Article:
According to the American Foundation of Suicide Prevention, each year 42,773 people die by suicide. For every completed suicide there are 25 people who attempt suicide. Twenty-two veterans complete suicide every day. This makes suicide the 10th leading cause of death in the United States. September 10th is Suicide Prevention Day.
There is no single cause for suicide. Many people feel only "crazy or insane people attempt suicide." Generally, people who consider suicide don’t want to die, they just want the pain to end. Suicide occurs most often when the stressors someone faces are greater than their coping abilities. Most often, suicide occurs in individuals who are suffering from a mental health condition. Depression is a common condition linked to suicide. Sadly, depression is often undiagnosed or untreated. In addition to depression, anxiety and substance use problems, when unaddressed increase the risk for suicide. Other risk factors for suicide include serious long term physical illness, access to lethal means such as a gun, previous suicide attempts and having a loved one complete suicide. There is hope. Most people who actively manage their mental health conditions lead successful and fulfilling lives.
Many feel that suicide comes without warning. However, the opposite is true. According to Trisha Nelson, LCSW, Clinical Triage Therapist at Gibson Area Hospital and Health Services, Behavioral Wellness Center explains that "there are many warning signs for suicide. These warning signs include: increased use of alcohol or drugs, developing a plan to complete suicide, acting recklessly, withdrawing from activities, isolating from family or friends, sleeping too much or too little, visiting or calling people to say good bye, giving away prized possessions. Someone may talk about feeling hopeless or being a burden to family or friends." Nelson goes on to explain that someone contemplating suicide may experience a change in mood or behavior. "They may become agitated, aggressive, have mood swings, anxiety and/or be depressed." Nelson points out that it is very important "if someone who has been depressed for a long time and suddenly appears better, they may have already convinced themselves to commit suicide." If you are concerned, immediate action is very important. Suicide can be prevented. Most people who feel suicidal demonstrate warning signs. Recognizing some of these warning signs is the first step in helping yourself or someone you care about.
Nelson advises that if you fear that someone may be thinking about suicide, ask them! "It will feel awkward asking someone if they are thinking about suicide but you may save someone’s life when you do. Even a severely depressed person has mixed feelings about death. You can be the person to step in and get them the help they need. Knowing the right questions to ask is important." Talking to a friend or family member about their suicidal thoughts and feelings can be extremely difficult for anyone. Nelson provides encouragement stating that "You can't make a person suicidal by showing that you care. In fact, giving a suicidal person the opportunity to express his or her feelings can provide relief from loneliness and pent-up negative feelings, and may prevent a suicide attempt."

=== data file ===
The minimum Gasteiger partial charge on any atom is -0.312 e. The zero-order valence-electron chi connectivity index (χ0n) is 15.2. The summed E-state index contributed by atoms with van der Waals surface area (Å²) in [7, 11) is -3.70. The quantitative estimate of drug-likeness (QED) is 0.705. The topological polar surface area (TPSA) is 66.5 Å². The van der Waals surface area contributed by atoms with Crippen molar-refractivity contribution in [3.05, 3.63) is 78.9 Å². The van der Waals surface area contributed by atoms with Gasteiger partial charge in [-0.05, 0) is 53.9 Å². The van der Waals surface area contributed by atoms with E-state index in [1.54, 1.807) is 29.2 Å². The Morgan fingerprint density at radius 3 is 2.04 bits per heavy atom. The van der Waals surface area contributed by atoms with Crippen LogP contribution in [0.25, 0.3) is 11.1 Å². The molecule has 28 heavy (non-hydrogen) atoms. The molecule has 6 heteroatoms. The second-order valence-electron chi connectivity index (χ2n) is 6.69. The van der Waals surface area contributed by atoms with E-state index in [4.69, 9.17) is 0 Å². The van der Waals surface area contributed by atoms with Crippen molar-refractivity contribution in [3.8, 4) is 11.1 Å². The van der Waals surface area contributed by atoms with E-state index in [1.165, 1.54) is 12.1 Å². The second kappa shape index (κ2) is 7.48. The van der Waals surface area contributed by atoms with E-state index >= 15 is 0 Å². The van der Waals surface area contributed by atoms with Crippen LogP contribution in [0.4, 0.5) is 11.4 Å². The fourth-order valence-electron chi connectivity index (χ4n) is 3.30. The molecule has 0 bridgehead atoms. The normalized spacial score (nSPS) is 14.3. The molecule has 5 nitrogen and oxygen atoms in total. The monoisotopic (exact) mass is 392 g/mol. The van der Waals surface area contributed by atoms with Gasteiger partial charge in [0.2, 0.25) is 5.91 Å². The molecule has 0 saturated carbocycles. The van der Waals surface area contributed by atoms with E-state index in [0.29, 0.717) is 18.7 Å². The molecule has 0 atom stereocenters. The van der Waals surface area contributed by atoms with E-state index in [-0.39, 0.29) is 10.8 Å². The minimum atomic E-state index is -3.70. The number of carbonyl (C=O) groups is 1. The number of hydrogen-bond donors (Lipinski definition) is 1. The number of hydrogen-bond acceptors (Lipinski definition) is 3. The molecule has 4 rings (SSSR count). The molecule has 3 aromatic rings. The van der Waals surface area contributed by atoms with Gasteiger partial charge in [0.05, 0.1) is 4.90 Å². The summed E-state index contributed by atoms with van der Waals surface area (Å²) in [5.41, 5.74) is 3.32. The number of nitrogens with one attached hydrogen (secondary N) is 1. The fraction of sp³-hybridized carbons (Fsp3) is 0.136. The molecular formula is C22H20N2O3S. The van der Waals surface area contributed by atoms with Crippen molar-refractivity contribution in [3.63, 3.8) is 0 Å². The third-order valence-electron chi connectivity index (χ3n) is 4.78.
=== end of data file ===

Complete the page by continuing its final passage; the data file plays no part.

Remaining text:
So how do you start a conversation with your loved one? Nelson suggests statements such as this:
ï· I have been feeling concerned about you lately.
ï· Recently, I have noticed some differences in you and wondered how you are doing.
ï· I wanted to check in with you because you haven’t seemed yourself lately.
Questions you can ask:
ï· When did you begin feeling like this?
ï· Did something happen that made you start feeling this way?
ï· Are you thinking about suicide or killing yourself?
ï· Have you thought about getting help?
What you can say that helps:
ï· You are not alone in this. I’m here for you.
ï· I may not be able to understand exactly how you feel, but I care about you and want to help.
If you or a loved one are considering suicide, there is help. Nelson provides this instruction. "If you are in immediate danger of attempting suicide or think you cannot keep yourself safe, call 911." Nelson states "calling a friend or a trusted person is helpful. Talk about anything, even if it is just the weather. Reach out talk to anyone about anything." Other resources that are available are the National Suicide Prevention Helpline 1-800-273-TALK and the Hopeline 800-442-HOPE as well as the Behavioral Wellness Center and Geriatric Behavioral Services at Gibson Area Hospital 217-784-4540."
The Behavioral Wellness Center and Geriatric Behavioral Services are located at #4 Doctor’s Park across from Gibson Area Hospital. If you feel that you or a loved one may be struggling with depression, anxiety or have some suicidal thoughts, please contact the Behavioral Wellness Center and Geriatric Behavioral Services to schedule an appointment at 217-784-4540.